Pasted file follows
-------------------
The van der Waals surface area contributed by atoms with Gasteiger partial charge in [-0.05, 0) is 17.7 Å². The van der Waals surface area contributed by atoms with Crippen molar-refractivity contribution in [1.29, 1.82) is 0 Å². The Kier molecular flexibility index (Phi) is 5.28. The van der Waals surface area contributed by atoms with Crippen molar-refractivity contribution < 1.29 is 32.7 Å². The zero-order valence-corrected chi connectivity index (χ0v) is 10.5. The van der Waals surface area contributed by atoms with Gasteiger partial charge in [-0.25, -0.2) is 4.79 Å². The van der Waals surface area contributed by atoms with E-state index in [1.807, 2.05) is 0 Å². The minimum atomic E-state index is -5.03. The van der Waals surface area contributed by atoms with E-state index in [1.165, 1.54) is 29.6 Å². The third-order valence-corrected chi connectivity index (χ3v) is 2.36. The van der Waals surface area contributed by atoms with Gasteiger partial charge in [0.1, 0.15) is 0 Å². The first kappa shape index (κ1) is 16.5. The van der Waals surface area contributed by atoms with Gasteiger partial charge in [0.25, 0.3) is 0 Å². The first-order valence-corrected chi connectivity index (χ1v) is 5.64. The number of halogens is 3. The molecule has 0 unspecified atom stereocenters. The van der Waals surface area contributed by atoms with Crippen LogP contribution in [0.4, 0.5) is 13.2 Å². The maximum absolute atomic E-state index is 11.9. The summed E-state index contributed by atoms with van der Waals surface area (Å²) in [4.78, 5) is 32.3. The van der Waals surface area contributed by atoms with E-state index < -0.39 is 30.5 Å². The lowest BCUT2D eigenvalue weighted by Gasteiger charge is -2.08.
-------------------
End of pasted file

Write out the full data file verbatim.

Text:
The van der Waals surface area contributed by atoms with Gasteiger partial charge in [-0.05, 0) is 17.7 Å². The van der Waals surface area contributed by atoms with Crippen molar-refractivity contribution in [1.29, 1.82) is 0 Å². The Kier molecular flexibility index (Phi) is 5.28. The van der Waals surface area contributed by atoms with Crippen molar-refractivity contribution < 1.29 is 32.7 Å². The zero-order valence-corrected chi connectivity index (χ0v) is 10.5. The van der Waals surface area contributed by atoms with Gasteiger partial charge in [-0.25, -0.2) is 4.79 Å². The van der Waals surface area contributed by atoms with E-state index in [1.807, 2.05) is 0 Å². The minimum atomic E-state index is -5.03. The van der Waals surface area contributed by atoms with E-state index in [1.165, 1.54) is 29.6 Å². The third-order valence-corrected chi connectivity index (χ3v) is 2.36. The van der Waals surface area contributed by atoms with Gasteiger partial charge in [0.1, 0.15) is 0 Å². The first kappa shape index (κ1) is 16.5. The van der Waals surface area contributed by atoms with Gasteiger partial charge in [0.25, 0.3) is 0 Å². The first-order valence-corrected chi connectivity index (χ1v) is 5.64. The number of halogens is 3. The molecule has 0 unspecified atom stereocenters. The van der Waals surface area contributed by atoms with Crippen LogP contribution in [0.4, 0.5) is 13.2 Å². The maximum absolute atomic E-state index is 11.9. The summed E-state index contributed by atoms with van der Waals surface area (Å²) in [4.78, 5) is 32.3. The van der Waals surface area contributed by atoms with E-state index < -0.39 is 30.5 Å². The lowest BCUT2D eigenvalue weighted by Gasteiger charge is -2.08.